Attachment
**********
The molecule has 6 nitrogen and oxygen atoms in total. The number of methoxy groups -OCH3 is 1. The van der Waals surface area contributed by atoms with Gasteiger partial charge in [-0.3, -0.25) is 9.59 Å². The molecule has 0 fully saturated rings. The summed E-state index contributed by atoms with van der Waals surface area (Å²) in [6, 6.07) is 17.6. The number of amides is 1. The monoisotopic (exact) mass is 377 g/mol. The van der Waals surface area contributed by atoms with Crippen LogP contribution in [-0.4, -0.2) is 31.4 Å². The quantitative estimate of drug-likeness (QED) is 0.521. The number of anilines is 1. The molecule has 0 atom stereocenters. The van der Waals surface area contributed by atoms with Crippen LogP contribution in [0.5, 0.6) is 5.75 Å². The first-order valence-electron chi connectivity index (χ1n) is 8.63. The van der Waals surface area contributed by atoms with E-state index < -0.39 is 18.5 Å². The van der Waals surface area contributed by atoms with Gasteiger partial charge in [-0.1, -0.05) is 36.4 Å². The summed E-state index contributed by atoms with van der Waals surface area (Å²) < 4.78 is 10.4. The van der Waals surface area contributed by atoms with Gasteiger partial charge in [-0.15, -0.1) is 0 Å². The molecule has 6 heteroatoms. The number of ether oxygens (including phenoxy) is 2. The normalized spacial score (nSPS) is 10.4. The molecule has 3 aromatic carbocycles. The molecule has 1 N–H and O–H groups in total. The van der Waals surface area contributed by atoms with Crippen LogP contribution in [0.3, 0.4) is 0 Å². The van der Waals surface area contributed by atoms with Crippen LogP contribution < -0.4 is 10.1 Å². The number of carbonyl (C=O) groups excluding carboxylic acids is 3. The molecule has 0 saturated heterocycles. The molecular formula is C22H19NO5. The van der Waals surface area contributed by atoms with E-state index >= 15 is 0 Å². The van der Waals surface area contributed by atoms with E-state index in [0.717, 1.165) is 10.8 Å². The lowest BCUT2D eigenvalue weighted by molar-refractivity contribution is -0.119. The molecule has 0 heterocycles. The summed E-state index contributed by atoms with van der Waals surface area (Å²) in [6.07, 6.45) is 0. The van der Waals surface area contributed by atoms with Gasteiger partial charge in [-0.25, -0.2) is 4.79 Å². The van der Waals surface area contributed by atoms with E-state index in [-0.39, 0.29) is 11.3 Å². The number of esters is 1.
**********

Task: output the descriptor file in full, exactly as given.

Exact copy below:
The molecule has 6 nitrogen and oxygen atoms in total. The number of methoxy groups -OCH3 is 1. The van der Waals surface area contributed by atoms with Gasteiger partial charge in [-0.3, -0.25) is 9.59 Å². The molecule has 0 fully saturated rings. The summed E-state index contributed by atoms with van der Waals surface area (Å²) in [6, 6.07) is 17.6. The number of amides is 1. The monoisotopic (exact) mass is 377 g/mol. The van der Waals surface area contributed by atoms with Crippen LogP contribution in [-0.4, -0.2) is 31.4 Å². The quantitative estimate of drug-likeness (QED) is 0.521. The number of anilines is 1. The molecule has 0 atom stereocenters. The van der Waals surface area contributed by atoms with Crippen LogP contribution in [0.5, 0.6) is 5.75 Å². The first-order valence-electron chi connectivity index (χ1n) is 8.63. The van der Waals surface area contributed by atoms with E-state index < -0.39 is 18.5 Å². The van der Waals surface area contributed by atoms with Gasteiger partial charge in [-0.1, -0.05) is 36.4 Å². The summed E-state index contributed by atoms with van der Waals surface area (Å²) < 4.78 is 10.4. The van der Waals surface area contributed by atoms with Gasteiger partial charge in [-0.15, -0.1) is 0 Å². The molecule has 6 heteroatoms. The number of ether oxygens (including phenoxy) is 2. The normalized spacial score (nSPS) is 10.4. The molecule has 3 aromatic carbocycles. The molecule has 1 N–H and O–H groups in total. The van der Waals surface area contributed by atoms with Crippen LogP contribution in [0.3, 0.4) is 0 Å². The van der Waals surface area contributed by atoms with Crippen LogP contribution < -0.4 is 10.1 Å². The number of carbonyl (C=O) groups excluding carboxylic acids is 3. The molecule has 0 saturated heterocycles. The molecular formula is C22H19NO5. The van der Waals surface area contributed by atoms with E-state index >= 15 is 0 Å². The van der Waals surface area contributed by atoms with E-state index in [0.717, 1.165) is 10.8 Å². The lowest BCUT2D eigenvalue weighted by molar-refractivity contribution is -0.119. The molecule has 0 heterocycles. The summed E-state index contributed by atoms with van der Waals surface area (Å²) in [6.07, 6.45) is 0. The van der Waals surface area contributed by atoms with Gasteiger partial charge in [-0.25, -0.2) is 4.79 Å². The van der Waals surface area contributed by atoms with E-state index in [-0.39, 0.29) is 11.3 Å². The number of esters is 1.